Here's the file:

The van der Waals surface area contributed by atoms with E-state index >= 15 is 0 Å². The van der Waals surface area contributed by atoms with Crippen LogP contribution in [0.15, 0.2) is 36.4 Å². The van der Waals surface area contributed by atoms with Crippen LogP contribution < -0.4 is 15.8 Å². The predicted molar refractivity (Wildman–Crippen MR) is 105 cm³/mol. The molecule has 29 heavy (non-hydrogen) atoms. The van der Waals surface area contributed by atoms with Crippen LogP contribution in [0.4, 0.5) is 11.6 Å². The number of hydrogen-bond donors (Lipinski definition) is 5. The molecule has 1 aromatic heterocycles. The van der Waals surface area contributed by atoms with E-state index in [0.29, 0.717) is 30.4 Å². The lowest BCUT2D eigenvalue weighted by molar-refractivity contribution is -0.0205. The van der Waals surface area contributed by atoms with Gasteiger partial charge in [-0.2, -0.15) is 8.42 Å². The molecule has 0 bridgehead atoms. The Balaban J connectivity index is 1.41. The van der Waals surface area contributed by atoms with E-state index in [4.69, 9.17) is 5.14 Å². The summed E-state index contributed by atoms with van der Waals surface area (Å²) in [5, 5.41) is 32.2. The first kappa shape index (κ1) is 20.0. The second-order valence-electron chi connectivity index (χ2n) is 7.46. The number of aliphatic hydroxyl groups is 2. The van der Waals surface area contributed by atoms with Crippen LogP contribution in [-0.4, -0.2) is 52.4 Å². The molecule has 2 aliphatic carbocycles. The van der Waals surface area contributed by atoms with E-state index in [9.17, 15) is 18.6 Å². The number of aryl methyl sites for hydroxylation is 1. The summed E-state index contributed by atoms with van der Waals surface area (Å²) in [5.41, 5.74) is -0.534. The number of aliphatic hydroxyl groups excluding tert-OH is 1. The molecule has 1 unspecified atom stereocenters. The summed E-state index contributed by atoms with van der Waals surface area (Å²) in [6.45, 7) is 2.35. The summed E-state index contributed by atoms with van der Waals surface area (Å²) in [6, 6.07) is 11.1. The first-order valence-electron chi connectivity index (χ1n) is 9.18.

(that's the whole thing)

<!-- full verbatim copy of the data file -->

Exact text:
The van der Waals surface area contributed by atoms with E-state index >= 15 is 0 Å². The van der Waals surface area contributed by atoms with Crippen LogP contribution in [0.15, 0.2) is 36.4 Å². The van der Waals surface area contributed by atoms with Crippen LogP contribution < -0.4 is 15.8 Å². The predicted molar refractivity (Wildman–Crippen MR) is 105 cm³/mol. The molecule has 29 heavy (non-hydrogen) atoms. The van der Waals surface area contributed by atoms with Crippen LogP contribution in [0.4, 0.5) is 11.6 Å². The number of hydrogen-bond donors (Lipinski definition) is 5. The molecule has 1 aromatic heterocycles. The van der Waals surface area contributed by atoms with E-state index in [0.29, 0.717) is 30.4 Å². The lowest BCUT2D eigenvalue weighted by molar-refractivity contribution is -0.0205. The van der Waals surface area contributed by atoms with Gasteiger partial charge in [-0.2, -0.15) is 8.42 Å². The molecule has 0 bridgehead atoms. The Balaban J connectivity index is 1.41. The van der Waals surface area contributed by atoms with E-state index in [4.69, 9.17) is 5.14 Å². The summed E-state index contributed by atoms with van der Waals surface area (Å²) in [5, 5.41) is 32.2. The first kappa shape index (κ1) is 20.0. The second-order valence-electron chi connectivity index (χ2n) is 7.46. The number of aliphatic hydroxyl groups is 2. The van der Waals surface area contributed by atoms with Crippen LogP contribution in [-0.4, -0.2) is 52.4 Å². The molecule has 2 aliphatic carbocycles. The van der Waals surface area contributed by atoms with E-state index in [9.17, 15) is 18.6 Å². The number of aryl methyl sites for hydroxylation is 1. The summed E-state index contributed by atoms with van der Waals surface area (Å²) in [5.41, 5.74) is -0.534. The number of aliphatic hydroxyl groups excluding tert-OH is 1. The molecule has 1 unspecified atom stereocenters. The summed E-state index contributed by atoms with van der Waals surface area (Å²) in [6.45, 7) is 2.35. The summed E-state index contributed by atoms with van der Waals surface area (Å²) in [6, 6.07) is 11.1. The first-order valence-electron chi connectivity index (χ1n) is 9.18.